That's not why I'm an idiot, though. At least, not this time. 

No, the thing was that in the article was a link to this video from a series of YouTube clips about...something. I don't even know, really. However, that short clip was so effective in its use of framing timing that I was unnerved to the point of continuing anxiety. I had to put it out of my mind to sleep last night, and all during my run (in the dark, natch) this morning I would get these bolts of memory that would jar me and I honestly found myself looking back over my shoulder just...because...you know? 

Look, I'm no scientist. But! I majored in Logic and Philosophy in college. I spend most of my brain power working out the rules and systems of the world around me. When given a game to play, I love looking for ways to break the system, to test the boundaries of a pre-established world. That we, as a species, have worked out the cosmos from the multiverse down to subatomic particles astounds me and makes me marvel at being alive. But I don't believe in the supernatural. I know a few people reading this will be disheartened to hear that as much as I love Mysterious Universe, I don't think of it as a journalistic endeavor - it's more a source of entertainment. Much of my ability to deal with the horrors of the world and the cruelty of fate stems from the cold, hard logic of science and how cause and effect operate, coupled with a good ol' dose of Chaos Theory. There's a lot of math I don't understand, but even cats can use an iPad even if they'll never build one.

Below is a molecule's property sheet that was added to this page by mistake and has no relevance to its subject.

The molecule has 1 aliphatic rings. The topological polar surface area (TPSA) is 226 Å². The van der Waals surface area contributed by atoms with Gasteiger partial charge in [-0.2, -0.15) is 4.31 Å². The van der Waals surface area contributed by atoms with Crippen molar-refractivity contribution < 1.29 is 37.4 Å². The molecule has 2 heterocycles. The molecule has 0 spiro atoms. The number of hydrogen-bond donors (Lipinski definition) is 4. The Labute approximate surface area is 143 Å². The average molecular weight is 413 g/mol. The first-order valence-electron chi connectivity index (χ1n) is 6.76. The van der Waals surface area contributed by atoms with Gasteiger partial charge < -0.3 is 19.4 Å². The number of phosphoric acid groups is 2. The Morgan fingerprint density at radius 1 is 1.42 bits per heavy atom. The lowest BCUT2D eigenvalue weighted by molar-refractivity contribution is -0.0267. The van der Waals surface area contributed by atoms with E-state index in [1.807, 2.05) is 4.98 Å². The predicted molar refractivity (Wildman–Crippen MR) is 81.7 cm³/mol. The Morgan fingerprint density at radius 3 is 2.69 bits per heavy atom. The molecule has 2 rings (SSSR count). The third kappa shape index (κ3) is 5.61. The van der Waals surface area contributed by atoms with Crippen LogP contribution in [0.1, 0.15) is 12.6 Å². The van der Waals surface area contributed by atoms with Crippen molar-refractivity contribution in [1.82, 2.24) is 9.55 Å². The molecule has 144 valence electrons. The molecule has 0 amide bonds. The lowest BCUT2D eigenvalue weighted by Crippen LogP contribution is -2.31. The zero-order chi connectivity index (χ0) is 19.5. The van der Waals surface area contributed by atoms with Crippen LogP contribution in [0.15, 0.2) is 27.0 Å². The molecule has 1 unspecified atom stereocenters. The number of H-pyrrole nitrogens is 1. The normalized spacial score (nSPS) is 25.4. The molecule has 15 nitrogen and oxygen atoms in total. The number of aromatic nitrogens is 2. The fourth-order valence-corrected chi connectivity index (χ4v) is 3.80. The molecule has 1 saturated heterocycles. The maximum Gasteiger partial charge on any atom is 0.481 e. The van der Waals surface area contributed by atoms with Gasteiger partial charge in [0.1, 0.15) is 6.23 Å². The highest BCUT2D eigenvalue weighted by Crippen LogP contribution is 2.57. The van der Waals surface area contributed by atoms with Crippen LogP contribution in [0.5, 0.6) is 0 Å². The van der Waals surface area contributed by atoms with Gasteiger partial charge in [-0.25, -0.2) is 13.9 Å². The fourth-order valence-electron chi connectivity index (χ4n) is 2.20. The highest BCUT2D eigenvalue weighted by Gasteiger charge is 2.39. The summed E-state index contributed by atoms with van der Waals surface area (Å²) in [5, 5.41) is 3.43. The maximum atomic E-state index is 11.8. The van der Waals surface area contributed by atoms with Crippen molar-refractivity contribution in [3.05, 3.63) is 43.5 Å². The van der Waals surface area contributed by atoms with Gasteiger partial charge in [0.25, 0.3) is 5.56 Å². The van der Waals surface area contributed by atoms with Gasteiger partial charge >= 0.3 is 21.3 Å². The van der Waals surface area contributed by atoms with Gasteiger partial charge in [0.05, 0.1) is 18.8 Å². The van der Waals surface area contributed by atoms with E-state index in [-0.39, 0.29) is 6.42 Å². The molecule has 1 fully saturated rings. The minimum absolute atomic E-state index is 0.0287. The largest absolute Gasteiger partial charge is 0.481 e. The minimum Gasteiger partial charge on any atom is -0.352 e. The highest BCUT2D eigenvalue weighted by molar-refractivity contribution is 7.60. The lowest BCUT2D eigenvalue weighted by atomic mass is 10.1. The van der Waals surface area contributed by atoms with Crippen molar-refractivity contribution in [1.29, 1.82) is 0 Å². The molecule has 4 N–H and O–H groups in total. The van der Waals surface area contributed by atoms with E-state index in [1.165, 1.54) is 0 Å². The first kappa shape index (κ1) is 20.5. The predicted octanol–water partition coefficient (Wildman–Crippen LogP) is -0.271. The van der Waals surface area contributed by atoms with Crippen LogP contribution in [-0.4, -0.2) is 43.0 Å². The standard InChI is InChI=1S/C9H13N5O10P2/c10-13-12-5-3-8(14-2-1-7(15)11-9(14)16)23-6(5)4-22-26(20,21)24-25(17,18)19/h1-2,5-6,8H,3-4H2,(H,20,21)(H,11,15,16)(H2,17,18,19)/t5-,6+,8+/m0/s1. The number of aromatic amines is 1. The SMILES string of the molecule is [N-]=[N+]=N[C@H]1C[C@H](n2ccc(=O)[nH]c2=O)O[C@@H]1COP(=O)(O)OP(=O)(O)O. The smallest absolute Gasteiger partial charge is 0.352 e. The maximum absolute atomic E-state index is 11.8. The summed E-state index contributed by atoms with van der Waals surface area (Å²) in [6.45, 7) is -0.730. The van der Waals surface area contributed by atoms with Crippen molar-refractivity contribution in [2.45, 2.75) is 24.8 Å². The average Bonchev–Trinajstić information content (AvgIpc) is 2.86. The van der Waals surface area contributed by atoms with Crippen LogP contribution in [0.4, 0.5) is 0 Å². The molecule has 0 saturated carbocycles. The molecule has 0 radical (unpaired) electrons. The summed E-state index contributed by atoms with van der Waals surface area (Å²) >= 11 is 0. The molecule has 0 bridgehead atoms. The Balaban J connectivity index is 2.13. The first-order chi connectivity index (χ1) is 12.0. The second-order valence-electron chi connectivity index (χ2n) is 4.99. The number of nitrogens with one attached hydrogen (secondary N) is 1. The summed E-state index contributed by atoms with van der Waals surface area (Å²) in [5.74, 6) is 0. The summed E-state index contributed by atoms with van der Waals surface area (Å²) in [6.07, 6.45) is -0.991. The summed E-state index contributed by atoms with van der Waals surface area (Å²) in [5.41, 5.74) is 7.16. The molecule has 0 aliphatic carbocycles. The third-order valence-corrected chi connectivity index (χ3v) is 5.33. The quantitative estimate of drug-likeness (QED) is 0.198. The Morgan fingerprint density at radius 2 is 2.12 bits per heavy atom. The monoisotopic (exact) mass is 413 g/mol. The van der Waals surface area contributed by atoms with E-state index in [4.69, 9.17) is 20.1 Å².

The point is - I know this stuff is pure, Grade A baloney. Noises in my house are the house settling or creaking in the wind or my cat being a little unhinged. No one chases me during my run except my thoughts and the local rabbits. Despite knowing these things...I still get the creeps. The willies. That little tingle up the spine that lingers from an evolutionary holdover in which was originally supposed to warn of large animals watching from the bushes. 
I'm not saying there's not danger in the world. Of course there is. Cancer. Car accidents. Random acts of violence. Super volcanoes. But I only control my own self and how I react to things. So why can't I control getting creeped out by stuff like that video late at night? Why do I love to torture myself, especially non-stop in October? Maybe I'm a glutton for punishment. Or maybe I like to pretend there's more out there. See how the other half lives. Who knows. 

I'll just glance over my shoulder every now and then to be sure.